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Thursday, 28 April 2011

Fashion and Courtship

By Joanne Zimmermann

Recently, I happened upon the 1896 Delineator, a Journal of Fashion, Culture and Fine Arts. It was published by Butterick and since I used to sew. I knew them as pattern makers.

All of our papers are now filled with our version of the latest finery, since Easter is the season and should contain our finest spring collection.

With the two side by side, I could not help but wonder. Has the world changed this much? Where has femininity gone? Are women today really appealing to young men as much as they could be?

Waists are hidden or, conversely, exposed down to the undies which are worn down to the - oh never mind. Bras are gone or fashions are flattening rather than flattering. The standard uniform for over the last 30 years, jeans, are up to the "moon" so nothing is mysterious anymore.

In order to "flirt," something should be held back, teasing the imagination which sometimes can embroider the real thing, giving the illusion of something better.

1896 fashion

At my age, I welcome long skirts - my legs are not my best feature but am lucky to still have a pretty good waist. So that is what I try to feature. It seems if something is the "in thing," everyone has to wear it even in size 52. Really, it is very hard not to giggle sometimes.

Maybe we need the old-fashioned dress-makers again. Someone who is objective, who can say, wear vertical stripes, colors that are good for your hair and skin tone, styles that enhance a person's good features. But who would listen?

Boy, I sound old but romance, courtship, corny stuff of the past can lay the foundation for wonderful relationships. My “boyfriend" opens my car door and treats me like I am precious - for the most part. I had to train him to offer me a hand up after a show, as my knees are cranky when starting up. But now he does that too. I love that, I need that, I can't get up without it!!

I would love to hear from the men. Do you like romantic styles, perhaps not so extreme as 1896, but very feminine, dreamy, gauzy? And do you still court? Does what a woman wears make you feel more gentlemanly toward her? And speaking of fashion, you men could stand an update, or a blast from the past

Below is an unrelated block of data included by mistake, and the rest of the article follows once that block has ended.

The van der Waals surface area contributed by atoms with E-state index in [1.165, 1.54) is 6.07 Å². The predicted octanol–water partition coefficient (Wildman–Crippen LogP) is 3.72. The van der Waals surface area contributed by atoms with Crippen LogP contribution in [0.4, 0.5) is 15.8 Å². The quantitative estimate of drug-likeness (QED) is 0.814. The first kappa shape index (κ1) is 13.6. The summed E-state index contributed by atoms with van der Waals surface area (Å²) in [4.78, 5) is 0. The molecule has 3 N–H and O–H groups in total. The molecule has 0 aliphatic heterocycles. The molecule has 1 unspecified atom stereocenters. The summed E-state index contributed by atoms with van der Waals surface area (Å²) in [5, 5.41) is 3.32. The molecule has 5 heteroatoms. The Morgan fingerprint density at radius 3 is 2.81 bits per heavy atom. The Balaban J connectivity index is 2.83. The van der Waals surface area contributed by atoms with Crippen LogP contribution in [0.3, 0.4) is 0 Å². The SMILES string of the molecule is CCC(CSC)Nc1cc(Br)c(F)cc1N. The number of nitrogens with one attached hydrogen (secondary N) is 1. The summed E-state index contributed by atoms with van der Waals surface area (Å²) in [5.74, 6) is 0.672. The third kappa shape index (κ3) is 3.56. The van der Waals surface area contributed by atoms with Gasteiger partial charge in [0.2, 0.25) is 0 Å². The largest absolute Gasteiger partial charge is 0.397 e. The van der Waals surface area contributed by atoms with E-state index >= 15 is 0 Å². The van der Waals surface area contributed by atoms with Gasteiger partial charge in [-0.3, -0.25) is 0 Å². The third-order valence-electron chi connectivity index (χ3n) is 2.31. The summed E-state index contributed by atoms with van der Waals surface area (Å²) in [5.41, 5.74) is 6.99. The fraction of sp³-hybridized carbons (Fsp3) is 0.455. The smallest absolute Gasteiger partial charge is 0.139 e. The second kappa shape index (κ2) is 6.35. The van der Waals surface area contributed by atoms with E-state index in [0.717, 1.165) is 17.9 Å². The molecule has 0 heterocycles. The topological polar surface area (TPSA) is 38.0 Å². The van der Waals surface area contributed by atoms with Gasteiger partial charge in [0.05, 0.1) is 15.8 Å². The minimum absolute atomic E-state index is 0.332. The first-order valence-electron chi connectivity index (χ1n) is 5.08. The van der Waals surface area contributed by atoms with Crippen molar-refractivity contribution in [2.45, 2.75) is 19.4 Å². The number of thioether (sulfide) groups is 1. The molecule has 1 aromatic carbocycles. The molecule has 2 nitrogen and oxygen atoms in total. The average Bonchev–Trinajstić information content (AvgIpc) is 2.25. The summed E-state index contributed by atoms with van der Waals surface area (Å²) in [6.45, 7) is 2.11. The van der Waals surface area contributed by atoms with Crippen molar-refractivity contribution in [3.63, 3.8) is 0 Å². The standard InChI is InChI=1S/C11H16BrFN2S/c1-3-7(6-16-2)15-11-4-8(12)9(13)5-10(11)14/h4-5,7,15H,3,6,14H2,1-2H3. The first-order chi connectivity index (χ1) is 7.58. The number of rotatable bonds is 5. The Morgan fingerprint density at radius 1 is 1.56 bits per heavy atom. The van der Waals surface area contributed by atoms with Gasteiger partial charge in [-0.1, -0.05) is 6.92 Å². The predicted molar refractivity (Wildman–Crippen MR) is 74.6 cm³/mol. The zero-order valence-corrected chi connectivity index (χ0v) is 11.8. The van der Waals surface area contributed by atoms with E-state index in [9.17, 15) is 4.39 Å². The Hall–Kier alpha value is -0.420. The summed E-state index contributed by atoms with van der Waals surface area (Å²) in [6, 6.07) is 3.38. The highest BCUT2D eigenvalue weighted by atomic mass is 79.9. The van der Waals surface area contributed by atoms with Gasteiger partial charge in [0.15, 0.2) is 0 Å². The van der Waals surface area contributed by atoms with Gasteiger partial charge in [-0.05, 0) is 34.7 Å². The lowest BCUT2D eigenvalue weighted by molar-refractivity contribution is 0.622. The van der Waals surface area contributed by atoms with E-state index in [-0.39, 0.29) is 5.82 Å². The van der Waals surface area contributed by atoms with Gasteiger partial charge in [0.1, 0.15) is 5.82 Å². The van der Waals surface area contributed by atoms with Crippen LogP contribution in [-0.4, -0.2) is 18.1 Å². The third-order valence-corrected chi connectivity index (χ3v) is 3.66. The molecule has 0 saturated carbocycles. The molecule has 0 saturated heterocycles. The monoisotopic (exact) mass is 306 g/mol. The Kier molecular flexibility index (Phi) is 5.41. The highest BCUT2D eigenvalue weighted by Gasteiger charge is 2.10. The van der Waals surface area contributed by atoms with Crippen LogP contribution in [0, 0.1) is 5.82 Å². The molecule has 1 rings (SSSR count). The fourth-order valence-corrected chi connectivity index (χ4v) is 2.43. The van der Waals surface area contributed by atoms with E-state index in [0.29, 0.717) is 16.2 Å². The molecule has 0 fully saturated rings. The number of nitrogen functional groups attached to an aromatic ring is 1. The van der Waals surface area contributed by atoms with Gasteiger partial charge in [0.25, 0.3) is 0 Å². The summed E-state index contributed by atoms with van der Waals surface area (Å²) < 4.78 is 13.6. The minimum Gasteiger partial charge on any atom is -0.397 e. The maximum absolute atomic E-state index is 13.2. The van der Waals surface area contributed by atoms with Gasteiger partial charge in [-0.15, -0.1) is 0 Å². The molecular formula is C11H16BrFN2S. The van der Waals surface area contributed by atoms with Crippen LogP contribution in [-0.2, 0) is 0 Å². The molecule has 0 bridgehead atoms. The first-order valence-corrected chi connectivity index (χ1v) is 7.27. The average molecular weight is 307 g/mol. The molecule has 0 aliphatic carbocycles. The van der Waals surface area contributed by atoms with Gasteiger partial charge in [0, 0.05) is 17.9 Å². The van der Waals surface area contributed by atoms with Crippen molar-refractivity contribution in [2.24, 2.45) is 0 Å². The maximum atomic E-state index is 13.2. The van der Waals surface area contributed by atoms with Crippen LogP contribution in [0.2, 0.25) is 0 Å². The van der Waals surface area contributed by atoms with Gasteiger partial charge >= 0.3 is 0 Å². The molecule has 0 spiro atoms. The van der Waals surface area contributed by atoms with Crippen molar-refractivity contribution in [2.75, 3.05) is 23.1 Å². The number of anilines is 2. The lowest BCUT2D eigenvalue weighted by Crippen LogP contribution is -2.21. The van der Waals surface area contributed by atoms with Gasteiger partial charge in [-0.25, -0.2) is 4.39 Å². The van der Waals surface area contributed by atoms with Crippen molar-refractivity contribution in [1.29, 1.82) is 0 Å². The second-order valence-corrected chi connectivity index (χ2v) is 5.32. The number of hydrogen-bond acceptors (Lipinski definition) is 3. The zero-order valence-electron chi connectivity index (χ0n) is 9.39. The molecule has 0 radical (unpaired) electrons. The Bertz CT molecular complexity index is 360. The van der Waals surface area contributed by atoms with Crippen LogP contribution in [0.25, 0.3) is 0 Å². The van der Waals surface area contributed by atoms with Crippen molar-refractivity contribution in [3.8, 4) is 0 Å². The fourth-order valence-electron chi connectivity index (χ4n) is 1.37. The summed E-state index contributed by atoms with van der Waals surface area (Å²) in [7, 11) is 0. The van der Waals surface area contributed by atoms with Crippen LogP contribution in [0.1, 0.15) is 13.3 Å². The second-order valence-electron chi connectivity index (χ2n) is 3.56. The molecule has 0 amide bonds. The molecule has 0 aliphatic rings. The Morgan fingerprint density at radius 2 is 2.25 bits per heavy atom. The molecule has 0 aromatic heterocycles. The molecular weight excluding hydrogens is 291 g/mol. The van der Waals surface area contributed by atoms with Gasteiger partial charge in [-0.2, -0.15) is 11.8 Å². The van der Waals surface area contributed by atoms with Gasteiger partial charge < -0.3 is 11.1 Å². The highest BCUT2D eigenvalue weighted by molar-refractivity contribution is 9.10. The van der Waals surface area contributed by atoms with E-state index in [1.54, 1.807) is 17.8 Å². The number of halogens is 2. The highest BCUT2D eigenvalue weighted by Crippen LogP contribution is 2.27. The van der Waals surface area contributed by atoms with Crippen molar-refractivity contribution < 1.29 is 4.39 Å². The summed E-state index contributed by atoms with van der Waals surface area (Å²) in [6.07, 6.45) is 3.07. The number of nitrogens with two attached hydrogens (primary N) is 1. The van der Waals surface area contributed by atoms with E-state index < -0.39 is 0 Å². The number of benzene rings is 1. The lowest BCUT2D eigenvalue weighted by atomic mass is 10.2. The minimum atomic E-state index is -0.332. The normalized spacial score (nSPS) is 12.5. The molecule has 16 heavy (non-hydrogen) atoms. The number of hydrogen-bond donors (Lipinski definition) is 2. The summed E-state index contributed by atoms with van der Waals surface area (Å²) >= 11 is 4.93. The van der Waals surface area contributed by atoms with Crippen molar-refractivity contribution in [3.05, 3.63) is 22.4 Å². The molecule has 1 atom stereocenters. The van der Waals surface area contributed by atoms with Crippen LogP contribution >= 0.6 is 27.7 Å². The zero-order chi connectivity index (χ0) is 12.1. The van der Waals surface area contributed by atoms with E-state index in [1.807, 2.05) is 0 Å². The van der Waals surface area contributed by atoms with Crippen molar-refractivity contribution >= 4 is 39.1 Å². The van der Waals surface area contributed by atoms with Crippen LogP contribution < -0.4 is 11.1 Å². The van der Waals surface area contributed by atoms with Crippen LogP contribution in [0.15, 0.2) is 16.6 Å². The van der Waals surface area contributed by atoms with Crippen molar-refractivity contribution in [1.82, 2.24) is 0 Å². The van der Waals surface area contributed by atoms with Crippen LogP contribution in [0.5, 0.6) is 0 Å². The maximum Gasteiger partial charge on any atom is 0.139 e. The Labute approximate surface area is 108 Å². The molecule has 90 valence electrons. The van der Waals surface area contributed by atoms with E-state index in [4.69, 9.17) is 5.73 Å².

Swashbuckling tights, boots, and laced-up shirts would make me swoon. Rip off my bodice, you cad!!

[INVITATION: All elders, 50 and older, are welcome to submit stories for this blog. They can be fiction, non-fiction, poetry, memoir, etc. Instructions for submitting are here.]

Posted by Ronni Bennett at 05:30 AM | Permalink | Email this post


I am inclined to agree. Modern soft loose unstructured clothes do not hide bumps & bulges, in fact they emphasise and provide the Michelin Man look.

Joanne - Nicely written.

At least the fashions in the 1896 'Delineator' illustrated the skills of a designer and stimulated the imagination of the viewer. The styles in the latest 'Victoria's Secret' catalog are clearly stimulating, but this has little to do with the skills of the designers and seamstresses!

Unfortunately, my local Macys offers nothing in the line of "swashbuckling tights, boots, and laced up shirts"! - Sandy

Wow I go away for 3 days and find these wonderful stories on my return...I agree with Grannmar and Sandy, I always loved those old fashioned gay 90s fashions, but live in Levis and black tee shirts..but whooppee, would I like a guy in tights, boots and laced up shirts..who wouldn't? When you live a while (b.l94l) fashions keep coming around..can sewing make a return? Wouldn't that be nice for originality, young budgets and having choices, not just expensive labels or the great "Michelin" line...loved that description, just perfect..thanks for writing..

As an acting spokesperson for all men, I claim that we are as ignorant of fashion as women are knowledgeable. However, at 63, I'm vowing to change all of that. My wife and I are up to the fourth season of watching the reality show Project Runway, and I believe after about five more seasons I will be an expert.

One interesting observation apropos to this article: the judges hate exposing too much flesh.

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